A record review: Poised to take it to the next level

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When I first started going to Stampen’s übercrowded, legendary, meaty Blues Jam Sessions on saturday afternoons, what struck me the most – aside from the vast amounts of talent on stage – was the diversity. For some reason, Brian Kramer, Le Maitre de Ceremonies, has attracted an uniquely mixed crowd of players:  young stratplayers, old hogs with horns in various states of tuning and a few painfully awesome Singer/Songwriters. And among these, I immediately felt some kind of connection to Fanny Holm as I was invited to partake with the old tenor sax (assiduously tuned, I assure you)  in a few original compositions one misty saturday in, say, october ’10.

Now I find myself enjoying her latest record; ”Freaks, Oddities and Wonders”, and albeit neither the name, nor the record has anything to do with the Stampen sessions, I can’t help noting that the title well describes the crowd and the feeling at the place.

You can tell from the first few bars alone, that Fanny has been there and done that a few times. She has clearly mastered all the several key crafts of the S/S package. There’s the songwriting – elaborately simple tunes that hold their own against anything in the genre. There’s the playing – straightforward and to the point. There’s the voice – that might best be described by a line from the second track of the album: ”You look pretty when you’re naked, when I can see the scars”. Marianne Faithful meets Dave Johanssen of New York Dolls, perhaps? And the lyrics!  She might be a native swede, but you’ll hear nothing of the ”Per Gessle drunk with a Rhyming Dictionary” stuff that pollute the commercial radio. This is poetry, ladies and gentlemen.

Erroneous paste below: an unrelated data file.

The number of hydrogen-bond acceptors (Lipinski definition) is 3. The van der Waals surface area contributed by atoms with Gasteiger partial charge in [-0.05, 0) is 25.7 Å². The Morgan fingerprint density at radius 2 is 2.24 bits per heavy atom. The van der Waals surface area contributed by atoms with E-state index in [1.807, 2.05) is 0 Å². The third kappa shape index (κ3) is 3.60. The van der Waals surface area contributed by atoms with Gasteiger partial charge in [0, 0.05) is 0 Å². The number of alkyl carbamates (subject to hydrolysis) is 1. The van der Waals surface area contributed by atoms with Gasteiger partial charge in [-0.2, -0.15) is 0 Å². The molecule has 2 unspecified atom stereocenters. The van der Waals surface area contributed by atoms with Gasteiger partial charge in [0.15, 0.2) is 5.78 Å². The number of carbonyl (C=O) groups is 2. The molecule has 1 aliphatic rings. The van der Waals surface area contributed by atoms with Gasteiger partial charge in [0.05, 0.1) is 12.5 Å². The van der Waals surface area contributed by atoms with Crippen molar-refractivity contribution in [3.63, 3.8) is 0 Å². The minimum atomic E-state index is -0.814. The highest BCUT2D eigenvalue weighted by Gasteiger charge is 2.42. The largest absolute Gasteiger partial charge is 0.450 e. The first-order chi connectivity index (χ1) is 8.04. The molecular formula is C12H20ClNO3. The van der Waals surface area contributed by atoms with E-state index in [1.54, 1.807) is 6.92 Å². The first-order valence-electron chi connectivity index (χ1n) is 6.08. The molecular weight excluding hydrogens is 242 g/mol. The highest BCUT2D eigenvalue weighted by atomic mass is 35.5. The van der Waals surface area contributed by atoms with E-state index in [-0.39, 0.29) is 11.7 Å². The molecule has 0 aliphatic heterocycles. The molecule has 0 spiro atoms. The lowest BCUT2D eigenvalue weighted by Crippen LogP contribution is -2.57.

All in all, this is a very …complete  album, a collection of gems well cut and displayed for what they are. A journey across the all to well known, but seldom as well described, territories of love and life. From the slightly up tempo intro track ”All the stars”, through pensive, slow pieces like ”Guns of Silence” and ”Nothing is Sacred” (the former with beautiful slide guesting by said Kramer, the latter with some stellar harp by Mats Quarfordt and another guest on slide guitar, Christer Lyssarides) to the guitar/voice only ”Strong”  and the sad but yet optimistic conclusion ”Moving On”. All well produced by Christer Jonasson at Per Ängkvist’s Real Music Studios.

If you’re into the singing/songwriting kind of music, this album is simply a must. Fanny is up there with the cream of the crop and I can’t help thinking that with this to her credit, she’s really poised to take this to the next level: first Swedish National TV and such, then World Domination.

Curious? Check her up HERE

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